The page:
Tendons are connective tissues in the body that connect muscles to bones, aiding the body to move when the muscles contract. Tendon injuries typically arise due to overuse of the muscle involved. Tendon injuries can range from acute tears to chronic injuries characterised by microtears and degeneration, a condition known as tendinosis. The term used to describe any abnormality in the tendon is tendinopathy.
The tendon injuries can occur in different locations on the knee. These tendons can be grouped into tendons that are at the front of the knee, and tendons that are located at the back of the knee.
At the front of the knee, tendinopathy can arise at the patella tendon, which connects the knee cap to the shin bone. This form of tendinopathy is commonly referred to as “jumper’s” knee. It commonly arises from overuse of running and jumping.
Tendinopathy can also arise from the insertion of the quadriceps muscle onto the knee cap, a condition known as quadriceps tendinopathy. It is commonly injured in the same way the patella tendon is injured, from overuse during running and jumping.
Also at the front of the knee, at the inner side of the shin bone, is the insertion of the hamstring tendons, which are a group of often injured tendons that help with knee bending. Tendinopathy of these tendons are an uncommon cause of knee pain in this area.
At the back of the knee, lies the insertion of the biceps femoris and popliteus tendons, tendinopathy of which will result in pain.
Your doctor will first discuss your symptoms and the possible cause of your pain with you. He/she will then conduct a focused examination based on the information gained. This examination will include palpation of the involved tendon regions, to elicit pain.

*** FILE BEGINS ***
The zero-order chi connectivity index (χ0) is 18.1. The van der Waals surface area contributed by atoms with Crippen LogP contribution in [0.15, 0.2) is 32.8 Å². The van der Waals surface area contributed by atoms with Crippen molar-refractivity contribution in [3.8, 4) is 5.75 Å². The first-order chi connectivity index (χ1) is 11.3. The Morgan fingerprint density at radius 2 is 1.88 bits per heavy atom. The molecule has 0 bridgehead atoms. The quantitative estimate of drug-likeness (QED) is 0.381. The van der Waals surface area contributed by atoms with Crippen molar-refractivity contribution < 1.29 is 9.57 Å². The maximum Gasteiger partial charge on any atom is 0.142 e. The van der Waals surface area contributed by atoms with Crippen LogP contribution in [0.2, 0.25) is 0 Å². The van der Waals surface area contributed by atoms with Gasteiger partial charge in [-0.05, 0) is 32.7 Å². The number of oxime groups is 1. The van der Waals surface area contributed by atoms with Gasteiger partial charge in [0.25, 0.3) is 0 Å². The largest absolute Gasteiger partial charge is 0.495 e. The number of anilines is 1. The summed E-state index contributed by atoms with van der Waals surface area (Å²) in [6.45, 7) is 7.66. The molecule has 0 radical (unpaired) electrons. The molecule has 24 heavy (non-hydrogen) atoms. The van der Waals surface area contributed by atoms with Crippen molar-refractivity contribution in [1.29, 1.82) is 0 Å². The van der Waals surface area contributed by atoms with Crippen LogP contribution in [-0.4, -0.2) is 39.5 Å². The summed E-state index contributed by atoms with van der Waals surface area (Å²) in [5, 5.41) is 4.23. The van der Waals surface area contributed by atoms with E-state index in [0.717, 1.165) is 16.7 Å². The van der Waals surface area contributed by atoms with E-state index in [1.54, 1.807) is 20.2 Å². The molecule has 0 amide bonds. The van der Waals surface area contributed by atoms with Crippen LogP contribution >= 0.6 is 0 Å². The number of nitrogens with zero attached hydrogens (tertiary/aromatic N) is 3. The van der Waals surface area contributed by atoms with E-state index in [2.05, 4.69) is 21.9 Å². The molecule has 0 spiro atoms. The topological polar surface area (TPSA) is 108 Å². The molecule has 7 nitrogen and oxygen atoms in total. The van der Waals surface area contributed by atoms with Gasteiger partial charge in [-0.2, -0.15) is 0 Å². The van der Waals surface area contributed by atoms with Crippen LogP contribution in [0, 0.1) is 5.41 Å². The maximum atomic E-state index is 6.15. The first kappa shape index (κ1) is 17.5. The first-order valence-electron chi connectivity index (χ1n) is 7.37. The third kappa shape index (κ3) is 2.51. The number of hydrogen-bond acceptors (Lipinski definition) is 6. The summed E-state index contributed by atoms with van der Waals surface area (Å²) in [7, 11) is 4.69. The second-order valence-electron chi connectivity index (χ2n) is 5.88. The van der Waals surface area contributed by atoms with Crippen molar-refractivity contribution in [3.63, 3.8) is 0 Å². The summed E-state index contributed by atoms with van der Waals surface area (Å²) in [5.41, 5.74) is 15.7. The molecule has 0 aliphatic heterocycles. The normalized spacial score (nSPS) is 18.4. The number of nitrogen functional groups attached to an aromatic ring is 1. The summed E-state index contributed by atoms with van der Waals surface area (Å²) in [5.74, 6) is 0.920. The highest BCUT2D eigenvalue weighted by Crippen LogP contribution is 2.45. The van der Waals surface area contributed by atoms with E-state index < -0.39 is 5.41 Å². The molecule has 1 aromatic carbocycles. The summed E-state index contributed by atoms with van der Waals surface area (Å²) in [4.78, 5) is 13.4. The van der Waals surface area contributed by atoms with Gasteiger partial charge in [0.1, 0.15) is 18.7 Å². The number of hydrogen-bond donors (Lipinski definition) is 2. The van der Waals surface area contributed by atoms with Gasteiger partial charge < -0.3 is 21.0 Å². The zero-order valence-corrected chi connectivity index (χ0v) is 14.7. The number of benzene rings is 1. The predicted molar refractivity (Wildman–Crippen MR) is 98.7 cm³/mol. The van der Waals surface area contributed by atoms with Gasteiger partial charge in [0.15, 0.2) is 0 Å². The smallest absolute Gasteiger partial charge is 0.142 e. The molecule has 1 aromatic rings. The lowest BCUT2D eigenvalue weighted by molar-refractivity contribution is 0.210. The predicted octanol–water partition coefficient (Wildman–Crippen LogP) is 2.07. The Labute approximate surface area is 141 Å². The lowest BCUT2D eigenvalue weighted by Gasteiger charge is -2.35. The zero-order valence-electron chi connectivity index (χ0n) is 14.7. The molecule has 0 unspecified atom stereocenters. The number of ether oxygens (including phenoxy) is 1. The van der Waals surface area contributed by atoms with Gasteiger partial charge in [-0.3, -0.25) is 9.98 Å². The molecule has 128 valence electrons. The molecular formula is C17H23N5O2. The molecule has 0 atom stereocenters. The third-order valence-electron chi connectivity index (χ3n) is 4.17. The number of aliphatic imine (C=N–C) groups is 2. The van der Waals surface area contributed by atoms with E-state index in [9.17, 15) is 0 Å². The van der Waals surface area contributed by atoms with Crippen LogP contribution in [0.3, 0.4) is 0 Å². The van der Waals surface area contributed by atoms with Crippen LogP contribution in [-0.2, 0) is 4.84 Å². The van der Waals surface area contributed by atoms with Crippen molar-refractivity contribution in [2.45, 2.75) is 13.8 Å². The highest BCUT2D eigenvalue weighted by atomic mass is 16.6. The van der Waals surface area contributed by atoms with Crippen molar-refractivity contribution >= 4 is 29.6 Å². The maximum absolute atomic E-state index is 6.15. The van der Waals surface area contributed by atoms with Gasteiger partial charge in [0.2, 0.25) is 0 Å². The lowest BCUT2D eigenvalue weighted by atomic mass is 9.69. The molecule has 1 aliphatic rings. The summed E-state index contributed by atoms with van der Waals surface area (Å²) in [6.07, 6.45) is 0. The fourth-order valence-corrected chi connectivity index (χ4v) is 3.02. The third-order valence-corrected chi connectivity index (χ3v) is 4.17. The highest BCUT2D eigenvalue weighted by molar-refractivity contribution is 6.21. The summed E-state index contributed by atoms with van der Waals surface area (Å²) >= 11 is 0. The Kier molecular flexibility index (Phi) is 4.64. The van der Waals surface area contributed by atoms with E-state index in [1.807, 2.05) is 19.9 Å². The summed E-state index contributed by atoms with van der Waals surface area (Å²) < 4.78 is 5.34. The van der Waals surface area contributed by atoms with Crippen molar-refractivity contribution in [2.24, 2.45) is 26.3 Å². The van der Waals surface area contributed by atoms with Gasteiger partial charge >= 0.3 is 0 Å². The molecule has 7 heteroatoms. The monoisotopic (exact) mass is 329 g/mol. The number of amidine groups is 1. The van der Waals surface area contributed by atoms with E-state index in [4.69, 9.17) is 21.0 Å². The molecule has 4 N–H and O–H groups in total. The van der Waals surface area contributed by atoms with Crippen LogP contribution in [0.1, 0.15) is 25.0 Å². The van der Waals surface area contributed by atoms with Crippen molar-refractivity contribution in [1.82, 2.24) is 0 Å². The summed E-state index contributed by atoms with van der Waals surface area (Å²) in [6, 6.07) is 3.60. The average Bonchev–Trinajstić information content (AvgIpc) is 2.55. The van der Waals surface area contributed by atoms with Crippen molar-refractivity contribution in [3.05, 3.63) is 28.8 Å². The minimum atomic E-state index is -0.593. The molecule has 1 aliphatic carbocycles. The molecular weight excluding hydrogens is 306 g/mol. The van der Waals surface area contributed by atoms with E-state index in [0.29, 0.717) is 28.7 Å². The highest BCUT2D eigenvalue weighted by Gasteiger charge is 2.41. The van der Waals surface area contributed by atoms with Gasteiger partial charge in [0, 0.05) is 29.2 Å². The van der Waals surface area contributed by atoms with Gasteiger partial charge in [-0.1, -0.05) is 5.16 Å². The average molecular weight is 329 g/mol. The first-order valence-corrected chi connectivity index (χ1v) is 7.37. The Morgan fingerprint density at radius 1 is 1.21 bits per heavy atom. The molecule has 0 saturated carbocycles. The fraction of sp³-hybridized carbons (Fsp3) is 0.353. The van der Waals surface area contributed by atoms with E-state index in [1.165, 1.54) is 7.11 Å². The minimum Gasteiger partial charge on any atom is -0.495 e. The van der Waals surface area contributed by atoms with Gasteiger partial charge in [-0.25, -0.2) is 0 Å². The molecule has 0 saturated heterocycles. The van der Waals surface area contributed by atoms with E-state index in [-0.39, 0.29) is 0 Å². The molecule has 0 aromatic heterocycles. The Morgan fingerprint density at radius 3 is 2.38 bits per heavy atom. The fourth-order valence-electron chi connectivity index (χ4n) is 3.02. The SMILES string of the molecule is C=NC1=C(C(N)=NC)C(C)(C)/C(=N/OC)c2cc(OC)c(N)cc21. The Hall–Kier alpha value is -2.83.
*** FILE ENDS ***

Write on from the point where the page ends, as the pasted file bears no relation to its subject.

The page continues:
Based on the findings, scans such as ultrasound and MRI scans may be ordered to confirm the diagnosis. These scans will also provide information about the severity of the injury.
There are non-surgical and surgical methods to treat tendon injuries, depending on severity of the injury, the chronicity, and response to other types of treatment.
Medications to treat pain and inflammation can be helpful to reduce the pain and swelling caused by tendon injuries. The mainstay of such treatment are non-steroidal anti-inflammatory drugs (NSAIDs).
Rehabilitation and physiotherapy is an important part of the treatment for tendon injuries. Stretching and other exercises/modalities may be introduced to help with tendon recovery. Evidence has shown that some amount of tension placed on injured tendons aids recovery.
Shockwave therapy involves the use of external shockwaves generated by a special machine. These shockwaves can stimulate healing and aid in tendon recovery. Several treatments are usually necessary.
Steroid and local anaesthetic injections are indicated in certain tendon injuries around the knee. These injections reduce inflammation and pain and allow for more effective rehabilitation.</>
Platelet rich plasma injections are healing factors extracted from your blood, which is then injected in higher concentrations into the region around the tendon. This aids tendon healing.
In some patients, tendon injuries may be too severe for non-surgical treatment. In others, non-surgical methods may have been tried but may have failed to resolve tendon injuries. In that case, surgery is an important option to consider.
Surgery for tendon injuries around the knee may include,
For an assessment of your condition, please book an appointment with Dr. Yong Ren.